Some great news from Nathan Peterson.....
My RV-8 flew for the first time on June 6, 2014. I am pleased to report that nothing fell off, blew up, bent, broke melted, boiled or burned up. As a bonus, it flew nice and straight.
ECi IO-360 from America's Aircraft Engines.
Whirlwind 200RV Prop
AFS 4500, AFS (Trutrak) autopilot, GNS 430W, GPSMAP 696, GMA 240, GTX 327 all from SteinAir.
Thanks to MN Wingers Mike Hilger, Christer Stenstrom, Paul Irlbeck and Tom Irlbeck for making the long journey to Blooming Prairie to eye ball my project and steer me in the right direction. Also everyone who shared information with me and let me take pictures of their airplanes at all the RV gatherings. What a great group!
Blooming Prairie, MN
Our ever-faithful treasurer Jim Lenzmeier sent me this photo the other day taken at his lake cabin. In light of our recent meeting at Key Air with a presentation by LifeLink, I knew there must have been a back-story here (knowing that there is generally never a good reason that LifeLink shows up in your backyard, I was worried). Jim fills us in…
Doug, do I have connections or what! The boys at LifeLink dropped in to see if we were doing all right at our new cabin. Don't believe a word of that. Here is what really happened. A grandma, down about 1/4 mile from us, twisted her ankle and shattered it in a compound fracture. LifeLink was in the air not too far away as the 911 call went out. They responded and landed across the road from us! The lady was attended to by 4 EMT / nurses, transported by ambulance to the chopper and then on to Superior Hospital. We took the photo op and there you have the story behind the picture.
Yeah, I know it's been awhile... 17 and a half years since I opened the tail kit box, but "Dad's little geeky me-time project" wasn't even on a slow-build timeline. Something over 3,500 build hours, Just enjoying the process with mods and details as time permitted. Despite my "legendary" status, In fact I don't even hold the record at Airlake. Builder Gary Rene' took 23 yrs to finish his Celerity, so I raced ahead of him by nearly six years! Simply owning an airplane takes a checkbook and a parking spot. But there's something special about Building Your Airplane, hats off to all the guys who do that. And repeat offenders, well, you're worthy of a class all your own.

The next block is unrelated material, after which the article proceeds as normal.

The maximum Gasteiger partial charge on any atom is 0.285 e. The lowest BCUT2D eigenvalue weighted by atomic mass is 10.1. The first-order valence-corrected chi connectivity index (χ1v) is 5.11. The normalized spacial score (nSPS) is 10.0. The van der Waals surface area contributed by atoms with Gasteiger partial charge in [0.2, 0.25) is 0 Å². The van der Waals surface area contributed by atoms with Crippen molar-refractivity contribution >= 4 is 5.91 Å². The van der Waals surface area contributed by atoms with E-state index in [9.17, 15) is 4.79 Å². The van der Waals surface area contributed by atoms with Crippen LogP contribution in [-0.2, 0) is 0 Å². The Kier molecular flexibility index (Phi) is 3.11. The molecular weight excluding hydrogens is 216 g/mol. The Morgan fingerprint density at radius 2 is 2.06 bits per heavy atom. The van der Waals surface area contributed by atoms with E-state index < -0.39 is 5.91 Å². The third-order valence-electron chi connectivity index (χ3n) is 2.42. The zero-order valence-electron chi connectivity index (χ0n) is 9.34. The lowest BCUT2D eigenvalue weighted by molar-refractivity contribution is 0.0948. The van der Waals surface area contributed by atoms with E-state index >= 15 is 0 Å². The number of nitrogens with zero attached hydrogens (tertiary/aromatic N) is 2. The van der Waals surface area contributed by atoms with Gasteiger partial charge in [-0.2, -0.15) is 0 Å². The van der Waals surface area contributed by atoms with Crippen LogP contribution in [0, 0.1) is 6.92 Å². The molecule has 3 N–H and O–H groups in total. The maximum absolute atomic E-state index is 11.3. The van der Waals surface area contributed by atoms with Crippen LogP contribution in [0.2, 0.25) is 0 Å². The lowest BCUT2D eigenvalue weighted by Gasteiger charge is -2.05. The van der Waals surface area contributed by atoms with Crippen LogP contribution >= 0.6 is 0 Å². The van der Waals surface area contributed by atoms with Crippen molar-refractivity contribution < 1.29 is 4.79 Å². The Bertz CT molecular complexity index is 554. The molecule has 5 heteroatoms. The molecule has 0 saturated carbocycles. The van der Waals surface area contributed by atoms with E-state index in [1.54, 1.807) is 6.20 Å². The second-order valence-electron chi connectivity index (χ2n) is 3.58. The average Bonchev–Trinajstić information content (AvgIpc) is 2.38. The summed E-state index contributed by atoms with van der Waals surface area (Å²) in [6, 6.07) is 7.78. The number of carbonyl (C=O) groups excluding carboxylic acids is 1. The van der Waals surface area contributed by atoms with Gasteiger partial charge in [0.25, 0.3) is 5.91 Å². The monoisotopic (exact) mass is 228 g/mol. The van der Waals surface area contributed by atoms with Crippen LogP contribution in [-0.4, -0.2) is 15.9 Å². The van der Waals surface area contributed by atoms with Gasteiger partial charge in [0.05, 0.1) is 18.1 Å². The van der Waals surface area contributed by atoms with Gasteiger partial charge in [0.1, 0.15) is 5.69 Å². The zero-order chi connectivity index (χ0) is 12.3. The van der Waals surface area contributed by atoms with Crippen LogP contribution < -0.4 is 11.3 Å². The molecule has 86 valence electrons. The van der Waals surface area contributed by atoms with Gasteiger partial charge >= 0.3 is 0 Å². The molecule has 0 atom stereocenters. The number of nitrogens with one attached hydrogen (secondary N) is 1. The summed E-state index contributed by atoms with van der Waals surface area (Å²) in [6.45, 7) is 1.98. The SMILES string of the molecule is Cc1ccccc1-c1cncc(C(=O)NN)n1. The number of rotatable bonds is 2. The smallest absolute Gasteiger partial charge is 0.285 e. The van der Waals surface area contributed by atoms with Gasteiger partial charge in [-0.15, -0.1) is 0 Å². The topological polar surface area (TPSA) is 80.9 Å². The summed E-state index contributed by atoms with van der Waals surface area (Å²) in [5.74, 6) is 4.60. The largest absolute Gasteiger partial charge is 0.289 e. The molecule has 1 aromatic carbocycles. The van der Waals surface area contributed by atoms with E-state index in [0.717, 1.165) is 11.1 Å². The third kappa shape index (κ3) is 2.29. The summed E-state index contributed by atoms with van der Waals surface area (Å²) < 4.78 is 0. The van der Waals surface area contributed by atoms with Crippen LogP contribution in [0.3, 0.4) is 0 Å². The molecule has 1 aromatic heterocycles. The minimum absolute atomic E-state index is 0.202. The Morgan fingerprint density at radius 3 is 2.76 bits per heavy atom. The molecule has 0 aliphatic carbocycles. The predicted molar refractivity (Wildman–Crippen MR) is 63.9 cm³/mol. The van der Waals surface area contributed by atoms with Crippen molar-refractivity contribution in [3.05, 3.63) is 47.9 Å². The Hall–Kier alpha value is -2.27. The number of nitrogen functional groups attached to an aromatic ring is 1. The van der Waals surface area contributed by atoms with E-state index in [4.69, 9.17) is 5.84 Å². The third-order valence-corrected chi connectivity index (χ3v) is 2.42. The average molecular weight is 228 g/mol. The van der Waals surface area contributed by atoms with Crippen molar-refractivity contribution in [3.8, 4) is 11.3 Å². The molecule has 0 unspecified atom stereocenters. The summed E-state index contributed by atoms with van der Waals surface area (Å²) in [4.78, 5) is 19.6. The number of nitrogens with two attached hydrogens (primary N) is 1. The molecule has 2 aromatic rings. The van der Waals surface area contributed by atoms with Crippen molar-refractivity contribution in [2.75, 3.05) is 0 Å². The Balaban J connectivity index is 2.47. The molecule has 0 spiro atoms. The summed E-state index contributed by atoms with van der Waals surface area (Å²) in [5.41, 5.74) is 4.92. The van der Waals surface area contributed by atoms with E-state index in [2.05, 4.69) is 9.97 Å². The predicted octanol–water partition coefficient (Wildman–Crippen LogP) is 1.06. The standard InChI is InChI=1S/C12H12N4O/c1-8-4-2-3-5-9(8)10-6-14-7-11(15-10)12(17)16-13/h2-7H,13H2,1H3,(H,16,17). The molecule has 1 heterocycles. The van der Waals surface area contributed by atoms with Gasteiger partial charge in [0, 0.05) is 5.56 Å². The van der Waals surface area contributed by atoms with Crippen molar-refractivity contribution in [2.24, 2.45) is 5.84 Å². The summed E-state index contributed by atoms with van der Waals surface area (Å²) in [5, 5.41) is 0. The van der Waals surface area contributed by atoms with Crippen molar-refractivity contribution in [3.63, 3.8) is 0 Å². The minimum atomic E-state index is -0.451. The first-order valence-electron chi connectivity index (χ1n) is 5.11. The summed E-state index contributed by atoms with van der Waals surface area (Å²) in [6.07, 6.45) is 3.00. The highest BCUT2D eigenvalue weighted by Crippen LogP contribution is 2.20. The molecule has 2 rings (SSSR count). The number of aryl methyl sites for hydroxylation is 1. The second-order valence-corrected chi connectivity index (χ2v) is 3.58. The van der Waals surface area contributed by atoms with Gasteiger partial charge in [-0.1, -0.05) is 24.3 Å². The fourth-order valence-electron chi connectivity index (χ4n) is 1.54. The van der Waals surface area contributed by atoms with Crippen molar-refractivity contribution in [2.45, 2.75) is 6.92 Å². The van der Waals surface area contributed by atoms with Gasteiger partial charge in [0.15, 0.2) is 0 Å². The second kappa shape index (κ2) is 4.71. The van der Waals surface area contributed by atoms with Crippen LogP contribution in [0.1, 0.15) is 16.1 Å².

N80KD flew hands-off first flight, so I guess all that fiddling and measuring paid off, or maybe I'm just living in a world of mutually-offsetting errors. I'll take it either way. Initial stall tests breaks evenly at approx. 55 mph indicated and half flaps, couple mph faster clean. Appears all that pitot-static stuff is working fine, despite being advised my Cleaveland flush static ports "...would never work..." Further flight tests may reveal the details of any dark secrets held by Van's pop-rivet static ports. My mid-time IO-360 didn't explode on takeoff nor did the prop fly off. I guess it must think its still in its humdrum Piper Arrow, and hardly shrugged dragging me off the ground. It's obviously still very early, but nothing "good" happened on that first flight to report.
I would like to also mention much of my no-surprises first flight was due to taking advantage of the RV Flight Safety website and as much information as I could find, to include back-issues of the MN Wing's RVator's Log regarding first flights, landings, etc. Thanks Doug. I also traveled to Dallas early this year to get some dual in an RV7 with Alex DeDominicis (he's on the Van's website). It is MORE than worth it to get instruction in the aircraft you're transitioning to. That's as true for RV's as it is for jets. Thanks, Alex... As one of my early flight instructors observed, "Even a rock in a creek will EVENTUALLY absorb some moisture...".
Can't wait to finish the Phase I testing as I've already fabbed up a carbon fiber battery box to replace the steel Odyssey
box..... saving ounces! Could be another 3 knots!